Sunday, September 30, 2007

How Many Innings?

For some reason known only to the force of sheer cussedness in the universe that some people think of foolishly as "inspiration," a character in a book of mine currently on the great playing field called revision, decided to play baseball. In 1935. No, 1937. No, I'm not that old. It's when the story in the book takes place. When I started writing it, I didn't know the first thing about baseball. But she's playing, and I'm still revising, and learning, slowly and laboriously.

For some other reason I can't quite fathom, when people learn about my ignorance of the sport they say, "Ah, you must know all about cricket, then." Er-no. Yes, I know. I'm a disgrace to the countries of my birth and residence. The truth is, I was a blissfully unsporty kid and have grown into a sports-ignorant adult. This was never a problem, until this book came along. But here, for the record, is Justine Larbalestier who does know a duck from a tailender. And is the author of the Magic or Madness trilogy, all three books now available in the US.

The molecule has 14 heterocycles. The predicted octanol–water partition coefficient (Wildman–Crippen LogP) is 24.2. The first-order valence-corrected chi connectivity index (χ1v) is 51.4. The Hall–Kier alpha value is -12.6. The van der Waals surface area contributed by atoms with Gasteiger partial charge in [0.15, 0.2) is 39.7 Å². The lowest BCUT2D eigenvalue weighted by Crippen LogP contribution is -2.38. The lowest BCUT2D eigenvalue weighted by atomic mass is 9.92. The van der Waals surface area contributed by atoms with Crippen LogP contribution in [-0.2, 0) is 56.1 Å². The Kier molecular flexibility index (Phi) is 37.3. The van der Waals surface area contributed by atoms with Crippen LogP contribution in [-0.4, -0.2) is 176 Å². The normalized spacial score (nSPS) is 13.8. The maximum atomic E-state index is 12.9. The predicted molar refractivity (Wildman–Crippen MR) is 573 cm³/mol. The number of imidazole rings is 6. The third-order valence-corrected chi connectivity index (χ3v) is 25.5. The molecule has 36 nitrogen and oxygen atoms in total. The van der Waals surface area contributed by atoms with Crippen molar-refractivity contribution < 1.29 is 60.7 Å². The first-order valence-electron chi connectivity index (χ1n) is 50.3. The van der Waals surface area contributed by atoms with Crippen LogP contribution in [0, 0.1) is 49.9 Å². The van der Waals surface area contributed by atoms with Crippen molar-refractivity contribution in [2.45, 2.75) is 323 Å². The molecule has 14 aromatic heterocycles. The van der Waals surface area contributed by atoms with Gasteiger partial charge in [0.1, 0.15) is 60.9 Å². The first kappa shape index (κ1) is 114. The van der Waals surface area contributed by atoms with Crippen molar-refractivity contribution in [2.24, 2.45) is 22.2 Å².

So--two innings or nine? Take your pick, but don't expect answers from me. I'm only the writer, and in those baseball scenes, I'm in the outfield, running as hard as I can.


  1. How refreshing to read that you don't like baseball or cricket! I hate both with a passion, so I too am a disgrace to the countries of my birth and residence. I was a miserably unsporty child, and resented the notion that a person had to enjoy and appreciate baseball to be American.

    I've always loved the novels and short stories of Bernard Malamud, who wrote The Natural, which, as you probably know, has a great deal to do with baseball. I tried to read this, given that it was written by Malamud, but the baseball just ruined it for me.

  2. Mary how funny. I don't hate baseball and cricket (or football, or any other spectator sport). I'm just not particularly interested in them. Which is why I was quite surprised when this character showed up in my story. I kept trying to make her do other things but nothing else worked. I must confess that I read The Natural only recently, as part of my campaign to make my mind focus on baseball. It's been work, I'll tell you.